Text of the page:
The quality doesn’t have to be particularly high. The main thing is the access for me and others who would love to join in. Virtually.
Virtual attendance may allow younger officers and junior enlisted to join in while remaining at their duty stations.
I know that there are companies that provide technical assistance in such things here in the 21st Century.
I also note that may other organizations put on live video programs including The Heritage Foundation and The Cato Institute.
Please consider this idea.
Don’t leave home without them.
For 237 years, we haven’t.
Tired of the robo-calls? Tired of the same-old-same-old election babble on the TV and radio?
Well, take a break from it all and join Sal from “CDR Salamander” and EagleOne from “EagleSpeak” this Sunday from 5-6pm as they cover the maritime and national security board from stem to stern in a Midrats free-for-all.
Now is the time to call in and ask questions of the hosts on the topics you want addressed, or jump in the chat room and steer the conversation the direction you want covered.
Open mic at Midrats … join in!
Please join us Sun, October 28, 2012 05:00PM for Episode 147: The Recipient’s Son and Navy PAOs
Our show today will have guests that have seemingly unrelated topics – but both are connected to one thing; getting the story of our Navy, its people, and its culture out to the larger population.
For the first half of the hour, we will have returning guest Stephen Phillips. Steve is a 1992 graduate of the U.S. Naval Academy. He began his naval career as a surface warfare officer in USS Harlan County and USS San Jacinto. He then applied and was accepted into the Navy’s Special Operations community. He subsequently served as an Explosive Ordnance Disposal (EOD) Technician at EOD Mobile Units Six, Eight, and Ten.
Steve is the author of the awarding-winning debut novel, Proximity, describes life as a Navy EOD Technician in the war on terrorism. His second novel,The Recipient’s Son, is a coming of age story that takes place at the U.S. Naval Academy in the late 80’s early 90’s.
Our guest for the second half of the hour will be LCDR Chris Servello, USN, director, Navy Newsdesk (OI-31) and Public Affairs Assistant to the Vice Chief of Naval Operations.
Chris will be here on his own behalf to discuss the role of the PAO in today’s media environment. We’ll also discuss how someone becomes a PAO along with some of the misconceptions and surprising aspects of what a PAO does.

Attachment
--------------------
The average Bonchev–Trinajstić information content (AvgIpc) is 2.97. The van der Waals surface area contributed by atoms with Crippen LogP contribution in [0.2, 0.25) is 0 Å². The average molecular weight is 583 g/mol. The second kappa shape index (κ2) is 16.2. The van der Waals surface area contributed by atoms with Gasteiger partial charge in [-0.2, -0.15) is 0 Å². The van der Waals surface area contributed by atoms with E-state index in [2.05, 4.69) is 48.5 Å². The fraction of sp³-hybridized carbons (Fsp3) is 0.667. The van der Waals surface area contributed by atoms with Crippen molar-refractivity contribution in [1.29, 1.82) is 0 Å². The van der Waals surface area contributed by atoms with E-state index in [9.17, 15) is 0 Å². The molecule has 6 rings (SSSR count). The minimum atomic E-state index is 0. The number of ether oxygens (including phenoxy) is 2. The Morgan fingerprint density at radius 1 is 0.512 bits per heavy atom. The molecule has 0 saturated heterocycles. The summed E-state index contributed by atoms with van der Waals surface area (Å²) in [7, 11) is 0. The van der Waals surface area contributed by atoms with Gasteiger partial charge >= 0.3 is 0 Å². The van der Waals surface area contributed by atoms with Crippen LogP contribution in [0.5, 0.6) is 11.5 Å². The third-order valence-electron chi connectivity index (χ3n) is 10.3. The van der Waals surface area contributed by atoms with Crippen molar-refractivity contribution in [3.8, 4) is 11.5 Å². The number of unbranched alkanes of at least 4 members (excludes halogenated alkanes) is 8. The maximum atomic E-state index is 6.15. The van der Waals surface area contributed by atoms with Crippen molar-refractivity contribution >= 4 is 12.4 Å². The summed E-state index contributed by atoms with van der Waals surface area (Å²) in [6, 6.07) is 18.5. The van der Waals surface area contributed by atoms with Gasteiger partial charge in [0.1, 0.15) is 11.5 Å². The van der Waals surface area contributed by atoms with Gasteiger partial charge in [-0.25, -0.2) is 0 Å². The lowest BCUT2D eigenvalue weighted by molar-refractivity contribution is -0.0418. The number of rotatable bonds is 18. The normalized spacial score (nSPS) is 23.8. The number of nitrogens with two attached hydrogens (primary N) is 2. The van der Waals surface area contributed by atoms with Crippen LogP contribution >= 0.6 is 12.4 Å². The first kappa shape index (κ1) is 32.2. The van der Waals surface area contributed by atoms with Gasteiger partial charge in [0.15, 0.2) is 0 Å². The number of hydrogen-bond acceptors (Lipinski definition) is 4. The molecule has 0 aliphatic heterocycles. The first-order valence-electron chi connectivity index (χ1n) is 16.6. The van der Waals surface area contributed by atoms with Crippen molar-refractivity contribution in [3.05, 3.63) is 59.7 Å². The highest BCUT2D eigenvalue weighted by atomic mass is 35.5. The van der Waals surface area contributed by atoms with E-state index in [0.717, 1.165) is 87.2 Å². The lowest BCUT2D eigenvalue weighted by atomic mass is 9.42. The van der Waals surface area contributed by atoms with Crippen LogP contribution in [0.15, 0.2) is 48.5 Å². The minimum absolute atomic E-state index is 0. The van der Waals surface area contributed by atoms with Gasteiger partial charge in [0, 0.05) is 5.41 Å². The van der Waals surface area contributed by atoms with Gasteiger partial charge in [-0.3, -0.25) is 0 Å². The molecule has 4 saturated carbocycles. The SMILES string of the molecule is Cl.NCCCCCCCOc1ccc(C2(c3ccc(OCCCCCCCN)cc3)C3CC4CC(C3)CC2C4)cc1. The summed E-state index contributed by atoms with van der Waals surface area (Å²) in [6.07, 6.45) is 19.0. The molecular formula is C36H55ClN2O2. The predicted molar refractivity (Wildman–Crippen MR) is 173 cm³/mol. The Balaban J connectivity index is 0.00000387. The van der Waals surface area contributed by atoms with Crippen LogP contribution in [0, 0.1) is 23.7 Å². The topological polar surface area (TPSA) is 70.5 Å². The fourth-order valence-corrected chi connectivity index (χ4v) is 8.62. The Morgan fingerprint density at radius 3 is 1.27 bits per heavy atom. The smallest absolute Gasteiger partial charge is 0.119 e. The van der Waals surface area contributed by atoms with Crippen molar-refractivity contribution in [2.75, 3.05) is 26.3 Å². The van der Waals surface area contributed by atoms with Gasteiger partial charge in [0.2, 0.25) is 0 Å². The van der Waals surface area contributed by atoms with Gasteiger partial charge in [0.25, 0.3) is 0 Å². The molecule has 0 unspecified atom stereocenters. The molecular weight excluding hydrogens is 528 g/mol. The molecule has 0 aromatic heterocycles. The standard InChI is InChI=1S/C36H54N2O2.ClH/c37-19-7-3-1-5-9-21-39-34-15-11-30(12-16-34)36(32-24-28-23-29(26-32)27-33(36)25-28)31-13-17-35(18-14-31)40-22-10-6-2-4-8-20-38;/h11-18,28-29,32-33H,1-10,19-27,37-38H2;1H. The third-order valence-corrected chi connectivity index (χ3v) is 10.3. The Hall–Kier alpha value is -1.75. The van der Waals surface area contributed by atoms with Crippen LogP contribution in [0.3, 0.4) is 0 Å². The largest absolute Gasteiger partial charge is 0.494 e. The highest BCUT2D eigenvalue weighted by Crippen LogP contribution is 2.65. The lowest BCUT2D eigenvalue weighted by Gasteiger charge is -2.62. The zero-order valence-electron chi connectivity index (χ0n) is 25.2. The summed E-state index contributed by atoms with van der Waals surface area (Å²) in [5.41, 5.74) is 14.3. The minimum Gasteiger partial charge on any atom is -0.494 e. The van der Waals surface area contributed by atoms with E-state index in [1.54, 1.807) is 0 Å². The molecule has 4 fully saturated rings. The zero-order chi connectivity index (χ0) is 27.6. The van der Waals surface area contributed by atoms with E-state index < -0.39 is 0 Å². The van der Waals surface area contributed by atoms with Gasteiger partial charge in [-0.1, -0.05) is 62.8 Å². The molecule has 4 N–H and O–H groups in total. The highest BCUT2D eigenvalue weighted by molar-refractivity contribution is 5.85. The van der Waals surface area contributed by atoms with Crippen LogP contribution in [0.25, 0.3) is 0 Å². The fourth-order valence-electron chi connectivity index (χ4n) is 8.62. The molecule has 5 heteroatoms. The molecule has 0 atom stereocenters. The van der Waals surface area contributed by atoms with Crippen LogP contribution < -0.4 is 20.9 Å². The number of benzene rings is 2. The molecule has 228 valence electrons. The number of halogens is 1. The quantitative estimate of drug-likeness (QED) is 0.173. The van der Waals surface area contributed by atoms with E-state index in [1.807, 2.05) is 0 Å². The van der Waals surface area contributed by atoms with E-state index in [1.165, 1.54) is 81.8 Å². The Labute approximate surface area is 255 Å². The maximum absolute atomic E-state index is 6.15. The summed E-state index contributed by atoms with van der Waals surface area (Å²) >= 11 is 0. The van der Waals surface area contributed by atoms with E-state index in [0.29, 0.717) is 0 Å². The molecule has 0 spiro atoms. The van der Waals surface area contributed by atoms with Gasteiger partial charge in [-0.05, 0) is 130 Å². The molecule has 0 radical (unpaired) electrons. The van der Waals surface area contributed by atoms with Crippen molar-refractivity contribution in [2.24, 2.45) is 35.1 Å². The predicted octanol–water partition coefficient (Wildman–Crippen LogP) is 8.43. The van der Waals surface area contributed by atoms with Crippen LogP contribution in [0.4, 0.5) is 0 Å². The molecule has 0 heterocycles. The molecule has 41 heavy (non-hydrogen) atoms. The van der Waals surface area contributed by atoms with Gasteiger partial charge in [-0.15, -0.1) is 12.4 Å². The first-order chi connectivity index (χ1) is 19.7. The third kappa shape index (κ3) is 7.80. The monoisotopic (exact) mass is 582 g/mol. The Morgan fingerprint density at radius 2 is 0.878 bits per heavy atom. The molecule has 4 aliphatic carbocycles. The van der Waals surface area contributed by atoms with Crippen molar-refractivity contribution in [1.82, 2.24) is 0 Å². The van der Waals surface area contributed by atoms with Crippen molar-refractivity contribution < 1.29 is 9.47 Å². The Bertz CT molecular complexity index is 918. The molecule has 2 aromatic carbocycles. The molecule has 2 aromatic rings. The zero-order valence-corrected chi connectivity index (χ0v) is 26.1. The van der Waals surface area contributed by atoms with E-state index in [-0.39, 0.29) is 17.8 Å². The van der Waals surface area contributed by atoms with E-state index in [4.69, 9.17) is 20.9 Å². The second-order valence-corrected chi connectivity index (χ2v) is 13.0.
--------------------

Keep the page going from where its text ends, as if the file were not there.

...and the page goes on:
Please join us Sunday, October 14 at 5pm (Eastern U.S.) for Midrats Episode 145: The Aden Effect with Claude Berube on Blog Talk Radio:
Terror attacks on an American embassy. Piracy on the high seas. Political intrigue. Leadership at sea.
Not just the news of the day, but some of the topics you’ll find in Claude Berube’s new non-fiction book, The Aden Effect. We’ll have the author with us for the full hour to talk about the book, writing, and perhaps a few more things as well.
Claude’s articles have appeared in Orbis, Naval History, Vietnam History, Jane’s Intelligence Review, Naval Institute Proceedings, the Christian Science Monitor and other periodicals. He has worked on Capitol Hill and for the Office of Naval Intelligence. A lieutenant commander in the U.S. Navy Reserve, he has served twice overseas including a deployment to the Persian Gulf with Expeditionary Strike Group Five. He currently teaches at the United States Naval Academy.
From the description on of his new book on Amazon, “Murder, politics, seapower, Middle East instability, and intrigue in the White House are all part of this action thriller. Set against a background of modern piracy in the Gulf of Aden, the story begins as the new Ambassador to Yemen, C.J. Sumner, is assigned to negotiate access to the oil fields off the island of Socotra and enlist help countering pirates who are capturing ships at will off the Horn of Africa. Meeting with resistance to her diplomatic overtures, Sumner recruits Connor Stark, a former naval officer turned mercenary who knows the region, as her defense attache. When Stark sets up a meeting with the owner of a Yemeni shipping company and the ruling family, the challenges begin.”
- Guest Post by RDML Michael Smith: American Seapower, Forward and Ready
- Thinking about “big deck carriers?” . . . James Holmes is
- CNP Operationalizes Sequestration/CR
- Midrats Episode 168: “USCG and the Arctic” – Sunday 24 Mar 13 5pm
- Sequestration killed Tuition Assistance… Perhaps it’s a good thing (Update)